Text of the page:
Running is good for body, mind and soul. But too much running (as is often the case with just about everything else in life) is not. The right balance of running, active rest (or cross training) and recovery is crucial to effective and efficient training. You must pay attention and adjust your training accordingly when factors such as family, job, sleep, illness and diet affect your ability to exercise.
Training + Recovery = Increased Efficiency
Training is one very important component to becoming a more efficient runner. Yet, optimal performance occurs only when the training stimuli is balanced with a solid recovery plan. Each workout leads to fatigue and a dwindling of the energy sources. After the workout, it is imperative that an athlete replenish those energy sources and recuperate to receive the full benefit of that workout. By continually breaking down the body with workouts and then recovering from those workouts you experience an ‘overcompensation’phase and you’ll see a boost in performance. On the other hand, training too soon without adequate recovery can lead to overtraining which can manifest itself in fatigue, performance degradation, increased heart rate and a weakened immune system.
The right balance between the intensity and the duration of the sessions should be monitored. Typically, a rest or recovery day follows an intense run day. This easy day can include very light running, or, better yet, an alternative activity like swimming, biking or nordic skiing. Also, the long run day should be well planned and worked around. If a training session must be moved, other training during the week may need to be modified or skipped. Your running.COACH training plan will adapt to external circumstances.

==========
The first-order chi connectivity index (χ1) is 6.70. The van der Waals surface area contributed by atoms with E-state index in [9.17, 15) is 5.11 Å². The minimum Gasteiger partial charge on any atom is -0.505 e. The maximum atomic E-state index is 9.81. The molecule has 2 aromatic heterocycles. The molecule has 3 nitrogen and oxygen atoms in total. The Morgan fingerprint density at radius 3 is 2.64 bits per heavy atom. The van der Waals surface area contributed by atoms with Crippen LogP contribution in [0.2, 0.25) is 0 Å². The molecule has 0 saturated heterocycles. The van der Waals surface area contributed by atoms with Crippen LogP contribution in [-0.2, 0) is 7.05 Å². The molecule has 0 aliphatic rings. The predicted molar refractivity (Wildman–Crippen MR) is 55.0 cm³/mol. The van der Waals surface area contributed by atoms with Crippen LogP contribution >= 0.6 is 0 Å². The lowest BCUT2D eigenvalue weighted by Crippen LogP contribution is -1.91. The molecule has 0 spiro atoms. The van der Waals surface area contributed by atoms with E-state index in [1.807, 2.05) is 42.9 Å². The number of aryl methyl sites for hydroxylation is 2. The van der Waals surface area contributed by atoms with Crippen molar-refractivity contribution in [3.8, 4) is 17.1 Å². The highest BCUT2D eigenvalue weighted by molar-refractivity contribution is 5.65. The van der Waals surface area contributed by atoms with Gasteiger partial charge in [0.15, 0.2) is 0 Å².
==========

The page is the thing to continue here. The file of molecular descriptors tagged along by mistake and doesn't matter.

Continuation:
Don’t try to fit everything in if it’s just not going to work. To avoid overtraining, it’s best to err on the side of caution. With that said, your running.COACH plan has been laid out to maximize the training effect, so try your best to stick to the plan.
Nutrition and Body ‘Signals’
Your diet plays a significant role in your ability to handle the training stimuli. Your everyday food choices play a large role in your overall performance. The food you eat before, during and after your workout help with both today’s as well as tomorrow’s workout. As important as anything else, keep the fun in your training and listen to your body’s signals constantly. If you’re feeling tired and worn out, it’ll be counterproductive to do a hard workout. Your body’s signals or feelings should overrule ‘what’s today’s workout’in your calendar. This way, you’ll reduce the risk of overtraining, and in the long term, get more joy from your running.
Lots of success and fun with your training!
This blog was written by Ingalena Heuck, sports scientist and German Champion (2010) in the half-marathon.